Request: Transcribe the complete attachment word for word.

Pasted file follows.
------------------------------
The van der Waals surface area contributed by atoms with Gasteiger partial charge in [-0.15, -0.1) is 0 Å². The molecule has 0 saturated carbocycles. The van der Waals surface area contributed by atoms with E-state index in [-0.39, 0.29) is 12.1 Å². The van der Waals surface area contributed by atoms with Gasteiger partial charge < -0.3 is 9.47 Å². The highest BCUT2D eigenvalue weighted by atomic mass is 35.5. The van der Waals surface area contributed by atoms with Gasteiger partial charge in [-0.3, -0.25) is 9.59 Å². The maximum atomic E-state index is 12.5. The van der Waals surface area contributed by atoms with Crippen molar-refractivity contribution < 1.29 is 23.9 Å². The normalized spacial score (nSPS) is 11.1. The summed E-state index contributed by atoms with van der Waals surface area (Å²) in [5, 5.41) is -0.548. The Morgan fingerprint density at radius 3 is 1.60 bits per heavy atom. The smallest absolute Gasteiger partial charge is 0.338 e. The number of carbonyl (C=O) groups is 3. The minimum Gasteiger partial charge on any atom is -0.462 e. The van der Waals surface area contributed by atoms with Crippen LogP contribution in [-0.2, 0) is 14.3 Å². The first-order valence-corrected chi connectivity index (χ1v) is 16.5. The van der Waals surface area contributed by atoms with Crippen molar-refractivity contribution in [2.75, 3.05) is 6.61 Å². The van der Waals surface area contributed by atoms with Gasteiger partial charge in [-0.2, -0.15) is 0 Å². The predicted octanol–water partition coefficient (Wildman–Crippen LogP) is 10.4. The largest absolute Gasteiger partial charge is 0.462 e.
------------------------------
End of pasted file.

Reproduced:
The van der Waals surface area contributed by atoms with Gasteiger partial charge in [-0.15, -0.1) is 0 Å². The molecule has 0 saturated carbocycles. The van der Waals surface area contributed by atoms with E-state index in [-0.39, 0.29) is 12.1 Å². The van der Waals surface area contributed by atoms with Gasteiger partial charge < -0.3 is 9.47 Å². The highest BCUT2D eigenvalue weighted by atomic mass is 35.5. The van der Waals surface area contributed by atoms with Gasteiger partial charge in [-0.3, -0.25) is 9.59 Å². The maximum atomic E-state index is 12.5. The van der Waals surface area contributed by atoms with Crippen molar-refractivity contribution < 1.29 is 23.9 Å². The normalized spacial score (nSPS) is 11.1. The summed E-state index contributed by atoms with van der Waals surface area (Å²) in [5, 5.41) is -0.548. The Morgan fingerprint density at radius 3 is 1.60 bits per heavy atom. The smallest absolute Gasteiger partial charge is 0.338 e. The number of carbonyl (C=O) groups is 3. The minimum Gasteiger partial charge on any atom is -0.462 e. The van der Waals surface area contributed by atoms with Crippen LogP contribution in [-0.2, 0) is 14.3 Å². The first-order valence-corrected chi connectivity index (χ1v) is 16.5. The van der Waals surface area contributed by atoms with Crippen molar-refractivity contribution in [2.75, 3.05) is 6.61 Å². The van der Waals surface area contributed by atoms with Gasteiger partial charge in [-0.2, -0.15) is 0 Å². The predicted octanol–water partition coefficient (Wildman–Crippen LogP) is 10.4. The largest absolute Gasteiger partial charge is 0.462 e.